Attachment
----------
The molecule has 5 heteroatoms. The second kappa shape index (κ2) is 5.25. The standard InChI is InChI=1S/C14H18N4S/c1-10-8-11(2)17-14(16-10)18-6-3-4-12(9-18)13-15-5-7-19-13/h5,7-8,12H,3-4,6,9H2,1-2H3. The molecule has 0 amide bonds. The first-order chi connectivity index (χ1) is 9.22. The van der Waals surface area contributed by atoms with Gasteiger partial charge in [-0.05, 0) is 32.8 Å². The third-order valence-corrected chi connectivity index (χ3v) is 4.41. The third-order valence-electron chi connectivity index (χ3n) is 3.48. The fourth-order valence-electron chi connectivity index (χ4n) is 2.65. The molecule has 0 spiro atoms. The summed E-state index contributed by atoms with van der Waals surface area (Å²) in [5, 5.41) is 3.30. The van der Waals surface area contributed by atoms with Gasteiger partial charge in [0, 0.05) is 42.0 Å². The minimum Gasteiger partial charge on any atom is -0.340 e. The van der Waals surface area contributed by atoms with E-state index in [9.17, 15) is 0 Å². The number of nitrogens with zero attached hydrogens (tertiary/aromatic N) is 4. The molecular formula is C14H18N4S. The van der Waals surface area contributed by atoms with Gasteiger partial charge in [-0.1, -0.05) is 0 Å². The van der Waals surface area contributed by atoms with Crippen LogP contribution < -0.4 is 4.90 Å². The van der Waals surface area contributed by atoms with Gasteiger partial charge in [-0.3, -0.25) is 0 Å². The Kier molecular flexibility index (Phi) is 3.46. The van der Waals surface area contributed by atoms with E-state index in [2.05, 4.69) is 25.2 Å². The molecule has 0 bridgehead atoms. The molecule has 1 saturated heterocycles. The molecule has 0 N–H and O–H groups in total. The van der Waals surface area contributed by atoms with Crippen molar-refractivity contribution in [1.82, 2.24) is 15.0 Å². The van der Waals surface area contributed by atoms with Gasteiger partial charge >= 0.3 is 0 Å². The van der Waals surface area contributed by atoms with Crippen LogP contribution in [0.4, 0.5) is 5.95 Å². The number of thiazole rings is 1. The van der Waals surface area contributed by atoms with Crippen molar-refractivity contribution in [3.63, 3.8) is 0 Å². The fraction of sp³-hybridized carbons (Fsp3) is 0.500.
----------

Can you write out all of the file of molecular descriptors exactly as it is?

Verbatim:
The molecule has 5 heteroatoms. The second kappa shape index (κ2) is 5.25. The standard InChI is InChI=1S/C14H18N4S/c1-10-8-11(2)17-14(16-10)18-6-3-4-12(9-18)13-15-5-7-19-13/h5,7-8,12H,3-4,6,9H2,1-2H3. The molecule has 0 amide bonds. The first-order chi connectivity index (χ1) is 9.22. The van der Waals surface area contributed by atoms with Gasteiger partial charge in [-0.05, 0) is 32.8 Å². The third-order valence-corrected chi connectivity index (χ3v) is 4.41. The third-order valence-electron chi connectivity index (χ3n) is 3.48. The fourth-order valence-electron chi connectivity index (χ4n) is 2.65. The molecule has 0 spiro atoms. The summed E-state index contributed by atoms with van der Waals surface area (Å²) in [5, 5.41) is 3.30. The van der Waals surface area contributed by atoms with Gasteiger partial charge in [0, 0.05) is 42.0 Å². The minimum Gasteiger partial charge on any atom is -0.340 e. The van der Waals surface area contributed by atoms with E-state index in [9.17, 15) is 0 Å². The number of nitrogens with zero attached hydrogens (tertiary/aromatic N) is 4. The molecular formula is C14H18N4S. The van der Waals surface area contributed by atoms with Gasteiger partial charge in [-0.1, -0.05) is 0 Å². The van der Waals surface area contributed by atoms with Crippen LogP contribution < -0.4 is 4.90 Å². The van der Waals surface area contributed by atoms with Gasteiger partial charge in [-0.3, -0.25) is 0 Å². The Kier molecular flexibility index (Phi) is 3.46. The van der Waals surface area contributed by atoms with E-state index in [2.05, 4.69) is 25.2 Å². The molecule has 0 bridgehead atoms. The molecule has 1 saturated heterocycles. The molecule has 0 N–H and O–H groups in total. The van der Waals surface area contributed by atoms with Crippen molar-refractivity contribution in [1.82, 2.24) is 15.0 Å². The van der Waals surface area contributed by atoms with Gasteiger partial charge >= 0.3 is 0 Å². The van der Waals surface area contributed by atoms with Crippen LogP contribution in [0.4, 0.5) is 5.95 Å². The number of thiazole rings is 1. The van der Waals surface area contributed by atoms with Crippen molar-refractivity contribution in [3.63, 3.8) is 0 Å². The fraction of sp³-hybridized carbons (Fsp3) is 0.500.